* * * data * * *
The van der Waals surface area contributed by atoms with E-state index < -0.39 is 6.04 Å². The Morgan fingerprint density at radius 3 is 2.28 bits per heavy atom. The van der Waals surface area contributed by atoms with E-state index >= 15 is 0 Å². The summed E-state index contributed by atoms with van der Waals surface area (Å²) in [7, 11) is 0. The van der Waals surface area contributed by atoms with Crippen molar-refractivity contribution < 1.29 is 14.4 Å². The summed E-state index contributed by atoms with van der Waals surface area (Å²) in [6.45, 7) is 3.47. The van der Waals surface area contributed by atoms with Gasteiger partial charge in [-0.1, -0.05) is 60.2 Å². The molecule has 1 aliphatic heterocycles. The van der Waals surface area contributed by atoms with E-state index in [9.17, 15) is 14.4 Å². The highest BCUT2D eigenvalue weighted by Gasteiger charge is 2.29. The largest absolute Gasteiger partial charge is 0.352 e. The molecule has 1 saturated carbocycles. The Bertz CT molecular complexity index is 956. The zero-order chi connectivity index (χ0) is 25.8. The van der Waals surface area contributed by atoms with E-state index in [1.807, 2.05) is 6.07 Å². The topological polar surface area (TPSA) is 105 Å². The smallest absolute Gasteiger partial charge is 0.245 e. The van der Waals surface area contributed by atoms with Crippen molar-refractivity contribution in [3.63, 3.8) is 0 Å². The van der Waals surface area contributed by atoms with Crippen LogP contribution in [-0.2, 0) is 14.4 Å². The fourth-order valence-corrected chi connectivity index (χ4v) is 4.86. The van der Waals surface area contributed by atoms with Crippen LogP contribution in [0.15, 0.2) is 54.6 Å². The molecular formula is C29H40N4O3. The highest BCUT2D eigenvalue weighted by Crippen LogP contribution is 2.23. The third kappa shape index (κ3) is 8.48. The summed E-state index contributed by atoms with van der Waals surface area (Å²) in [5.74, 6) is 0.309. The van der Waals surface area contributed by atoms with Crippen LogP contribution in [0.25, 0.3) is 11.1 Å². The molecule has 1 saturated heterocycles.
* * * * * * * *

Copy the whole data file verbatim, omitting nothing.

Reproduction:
The van der Waals surface area contributed by atoms with E-state index < -0.39 is 6.04 Å². The Morgan fingerprint density at radius 3 is 2.28 bits per heavy atom. The van der Waals surface area contributed by atoms with E-state index >= 15 is 0 Å². The summed E-state index contributed by atoms with van der Waals surface area (Å²) in [7, 11) is 0. The van der Waals surface area contributed by atoms with Crippen molar-refractivity contribution < 1.29 is 14.4 Å². The summed E-state index contributed by atoms with van der Waals surface area (Å²) in [6.45, 7) is 3.47. The van der Waals surface area contributed by atoms with Gasteiger partial charge in [-0.1, -0.05) is 60.2 Å². The molecule has 1 aliphatic heterocycles. The van der Waals surface area contributed by atoms with E-state index in [9.17, 15) is 14.4 Å². The highest BCUT2D eigenvalue weighted by Gasteiger charge is 2.29. The largest absolute Gasteiger partial charge is 0.352 e. The molecule has 1 saturated carbocycles. The Bertz CT molecular complexity index is 956. The zero-order chi connectivity index (χ0) is 25.8. The van der Waals surface area contributed by atoms with E-state index in [1.807, 2.05) is 6.07 Å². The topological polar surface area (TPSA) is 105 Å². The smallest absolute Gasteiger partial charge is 0.245 e. The van der Waals surface area contributed by atoms with Crippen molar-refractivity contribution in [3.63, 3.8) is 0 Å². The van der Waals surface area contributed by atoms with Crippen LogP contribution in [-0.2, 0) is 14.4 Å². The fourth-order valence-corrected chi connectivity index (χ4v) is 4.86. The van der Waals surface area contributed by atoms with Crippen LogP contribution in [0.15, 0.2) is 54.6 Å². The molecular formula is C29H40N4O3. The highest BCUT2D eigenvalue weighted by Crippen LogP contribution is 2.23. The third kappa shape index (κ3) is 8.48. The summed E-state index contributed by atoms with van der Waals surface area (Å²) in [5.74, 6) is 0.309. The van der Waals surface area contributed by atoms with Crippen LogP contribution in [0.25, 0.3) is 11.1 Å². The molecule has 1 saturated heterocycles.